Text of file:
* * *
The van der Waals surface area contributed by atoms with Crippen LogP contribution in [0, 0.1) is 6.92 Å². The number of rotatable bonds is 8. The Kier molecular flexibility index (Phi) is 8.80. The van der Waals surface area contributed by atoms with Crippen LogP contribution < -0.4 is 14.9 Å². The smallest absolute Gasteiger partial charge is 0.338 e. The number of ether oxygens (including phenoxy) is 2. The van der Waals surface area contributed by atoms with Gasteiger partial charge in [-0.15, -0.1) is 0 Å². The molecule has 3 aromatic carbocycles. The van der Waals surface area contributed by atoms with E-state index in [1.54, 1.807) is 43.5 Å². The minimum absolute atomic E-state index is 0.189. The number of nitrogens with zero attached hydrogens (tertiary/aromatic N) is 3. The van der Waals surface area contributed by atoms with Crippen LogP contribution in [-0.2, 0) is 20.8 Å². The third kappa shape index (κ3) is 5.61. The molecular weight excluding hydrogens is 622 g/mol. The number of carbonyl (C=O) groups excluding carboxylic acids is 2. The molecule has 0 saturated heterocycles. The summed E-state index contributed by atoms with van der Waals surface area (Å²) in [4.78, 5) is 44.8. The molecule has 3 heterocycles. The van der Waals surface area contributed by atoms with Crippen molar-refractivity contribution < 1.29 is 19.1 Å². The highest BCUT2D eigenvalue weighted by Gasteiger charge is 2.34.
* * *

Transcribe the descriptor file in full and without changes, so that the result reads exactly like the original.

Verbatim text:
The van der Waals surface area contributed by atoms with Crippen LogP contribution in [0, 0.1) is 6.92 Å². The number of rotatable bonds is 8. The Kier molecular flexibility index (Phi) is 8.80. The van der Waals surface area contributed by atoms with Crippen LogP contribution < -0.4 is 14.9 Å². The smallest absolute Gasteiger partial charge is 0.338 e. The number of ether oxygens (including phenoxy) is 2. The van der Waals surface area contributed by atoms with Gasteiger partial charge in [-0.15, -0.1) is 0 Å². The molecule has 3 aromatic carbocycles. The van der Waals surface area contributed by atoms with E-state index in [1.54, 1.807) is 43.5 Å². The minimum absolute atomic E-state index is 0.189. The number of nitrogens with zero attached hydrogens (tertiary/aromatic N) is 3. The van der Waals surface area contributed by atoms with Crippen LogP contribution in [-0.2, 0) is 20.8 Å². The third kappa shape index (κ3) is 5.61. The molecular weight excluding hydrogens is 622 g/mol. The number of carbonyl (C=O) groups excluding carboxylic acids is 2. The molecule has 0 saturated heterocycles. The summed E-state index contributed by atoms with van der Waals surface area (Å²) in [4.78, 5) is 44.8. The molecule has 3 heterocycles. The van der Waals surface area contributed by atoms with Crippen molar-refractivity contribution < 1.29 is 19.1 Å². The highest BCUT2D eigenvalue weighted by Gasteiger charge is 2.34.